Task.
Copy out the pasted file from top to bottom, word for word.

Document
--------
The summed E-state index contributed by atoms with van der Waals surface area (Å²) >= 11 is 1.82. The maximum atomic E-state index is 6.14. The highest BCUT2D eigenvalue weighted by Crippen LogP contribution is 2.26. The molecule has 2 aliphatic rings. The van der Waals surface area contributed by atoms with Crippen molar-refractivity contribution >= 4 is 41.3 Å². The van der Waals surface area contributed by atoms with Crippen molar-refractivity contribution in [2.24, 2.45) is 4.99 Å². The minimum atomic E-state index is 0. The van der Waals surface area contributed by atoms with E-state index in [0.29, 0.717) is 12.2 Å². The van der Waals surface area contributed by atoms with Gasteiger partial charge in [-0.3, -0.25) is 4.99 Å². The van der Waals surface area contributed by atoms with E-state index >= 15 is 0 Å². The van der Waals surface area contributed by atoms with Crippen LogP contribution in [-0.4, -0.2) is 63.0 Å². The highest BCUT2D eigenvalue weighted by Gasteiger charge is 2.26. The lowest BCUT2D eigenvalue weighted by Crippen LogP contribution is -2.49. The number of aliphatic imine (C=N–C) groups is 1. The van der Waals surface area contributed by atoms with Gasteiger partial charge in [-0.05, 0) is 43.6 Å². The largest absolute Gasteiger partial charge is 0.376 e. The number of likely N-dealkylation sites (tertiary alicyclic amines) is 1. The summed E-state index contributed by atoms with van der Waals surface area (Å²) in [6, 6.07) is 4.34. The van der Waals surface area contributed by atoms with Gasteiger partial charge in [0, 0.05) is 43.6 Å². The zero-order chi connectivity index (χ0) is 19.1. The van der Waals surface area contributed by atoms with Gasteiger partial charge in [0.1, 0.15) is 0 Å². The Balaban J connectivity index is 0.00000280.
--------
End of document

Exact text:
The summed E-state index contributed by atoms with van der Waals surface area (Å²) >= 11 is 1.82. The maximum atomic E-state index is 6.14. The highest BCUT2D eigenvalue weighted by Crippen LogP contribution is 2.26. The molecule has 2 aliphatic rings. The van der Waals surface area contributed by atoms with Crippen molar-refractivity contribution >= 4 is 41.3 Å². The van der Waals surface area contributed by atoms with Crippen molar-refractivity contribution in [2.24, 2.45) is 4.99 Å². The minimum atomic E-state index is 0. The van der Waals surface area contributed by atoms with E-state index in [0.29, 0.717) is 12.2 Å². The van der Waals surface area contributed by atoms with Gasteiger partial charge in [-0.3, -0.25) is 4.99 Å². The van der Waals surface area contributed by atoms with E-state index >= 15 is 0 Å². The van der Waals surface area contributed by atoms with Crippen LogP contribution in [-0.4, -0.2) is 63.0 Å². The highest BCUT2D eigenvalue weighted by Gasteiger charge is 2.26. The lowest BCUT2D eigenvalue weighted by Crippen LogP contribution is -2.49. The number of aliphatic imine (C=N–C) groups is 1. The van der Waals surface area contributed by atoms with Gasteiger partial charge in [-0.05, 0) is 43.6 Å². The largest absolute Gasteiger partial charge is 0.376 e. The number of likely N-dealkylation sites (tertiary alicyclic amines) is 1. The summed E-state index contributed by atoms with van der Waals surface area (Å²) in [6, 6.07) is 4.34. The van der Waals surface area contributed by atoms with Gasteiger partial charge in [0, 0.05) is 43.6 Å². The zero-order chi connectivity index (χ0) is 19.1. The van der Waals surface area contributed by atoms with Gasteiger partial charge in [0.1, 0.15) is 0 Å². The Balaban J connectivity index is 0.00000280.